Liveview conventions, Why put liveview template in live folder?

I have recently started diving into phoenix_liveview and one question that keeps popping into my head which doesn’t make a whole lot of sense is. Why are liveview templates generally placed in the live folder? maybe is separation from regular templates?, but it doesn’t feel right. Shouldn’t all template go in the template folder as convention?

:wave:

I think it’s a matter of taste, some people consider collocation of the liveview logic with the template convenient. I don’t think there is any penalty for putting them into the templates folder.

I personally start with the template in the render function. Given the high cohesion between the template and the liveview/livecomponent, it makes sense to have everything in the same place. Once it grows too large to handle, I either make use of the collocation feature or break it even further apart in components.

3 Likes

Placing the template in the render function seems good to me. I was talking about placing the leex file in the live folder, that doesn’t feel right to me, I definitely understand that it can be a matter of taste, but I wanted to understand why place it there when template should be in the template folder by convention.

Not sure if there is any reason, but just wanted to say that I split my web code by features, so the controller, view and templates are in one directory. I think that it’s a better convention - we do that with contexts, so I welcome this approach by default for live views.

7 Likes

@stefanchrobot that actually sounds interesting, I take this approach for React Native, but I have not thought about this for a web framework, do you by any chance have an example of this? or resources I can look to see how this looks please. :pray:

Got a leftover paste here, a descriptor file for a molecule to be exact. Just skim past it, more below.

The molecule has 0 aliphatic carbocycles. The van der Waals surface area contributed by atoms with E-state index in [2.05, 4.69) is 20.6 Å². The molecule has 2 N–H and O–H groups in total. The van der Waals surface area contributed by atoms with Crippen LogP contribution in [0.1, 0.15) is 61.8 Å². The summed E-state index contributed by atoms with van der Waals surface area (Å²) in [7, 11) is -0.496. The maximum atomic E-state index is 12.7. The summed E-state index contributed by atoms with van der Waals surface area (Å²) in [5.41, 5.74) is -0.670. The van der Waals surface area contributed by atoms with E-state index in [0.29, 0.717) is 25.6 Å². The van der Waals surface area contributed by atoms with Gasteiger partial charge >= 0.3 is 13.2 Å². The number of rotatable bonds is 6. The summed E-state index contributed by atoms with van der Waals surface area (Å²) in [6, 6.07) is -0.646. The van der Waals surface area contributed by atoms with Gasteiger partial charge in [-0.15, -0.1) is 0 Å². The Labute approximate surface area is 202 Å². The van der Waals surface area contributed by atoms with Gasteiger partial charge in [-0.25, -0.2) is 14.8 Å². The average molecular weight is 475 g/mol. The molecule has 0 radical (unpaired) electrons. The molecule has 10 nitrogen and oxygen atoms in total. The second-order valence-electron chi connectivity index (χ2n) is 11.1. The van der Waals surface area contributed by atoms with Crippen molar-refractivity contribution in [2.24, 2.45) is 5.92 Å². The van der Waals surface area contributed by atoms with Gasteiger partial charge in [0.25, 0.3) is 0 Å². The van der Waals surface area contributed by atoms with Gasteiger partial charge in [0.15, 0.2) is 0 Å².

1 Like

Here’s how I structured the sign-in/sign-out (session management) and registration features:

$stefan:mbp ~/dev/myapp/lib/myapp_web/accounts > tree
.
├── registration
│   ├── confirmation.html.eex
│   ├── new.html.eex
│   ├── registration_controller.ex
│   └── registration_view.ex
├── session
│   ├── confirmation.html.eex
│   ├── new.html.eex
│   ├── session_controller.ex
│   └── session_view.ex
└── user_auth.ex

Sample controller:

defmodule MyAppWeb.Accounts.RegistrationController do
  use MyAppWeb, :controller
  ...
end

To make this work, you just need to tell Phoenix where to lookup the templates (myapp_web.ex):

  def view do
    quote do
      use Phoenix.View,
        root: "lib/myapp_web",
        namespace: MyAppWeb

With this setup, putting live view templates into the same directory as the live view is perfectly consistent with the rest of the app.

6 Likes

I believe that the benefit to colocating templates is that you can omit the render function entirely, as it will infer the template to use.

1 Like

@stefanchrobot Thank you! looks interesting.

@mhanberg I know that was probably the intend, but it would of easily been done that it looks for it in the same name file inside the template folder. Also I like always using the render function, it removes ambiguity and it is often time 1 line of code if you are just rendering a view.

def render(assigns) do
   HomepageView.render("index.html", assigns)
end

I suspect it’s because LiveView templates are different under the hood. They contain extra functionality to handle the ‘only render the bit that’s changed’ logic, so are presumably processed by different code.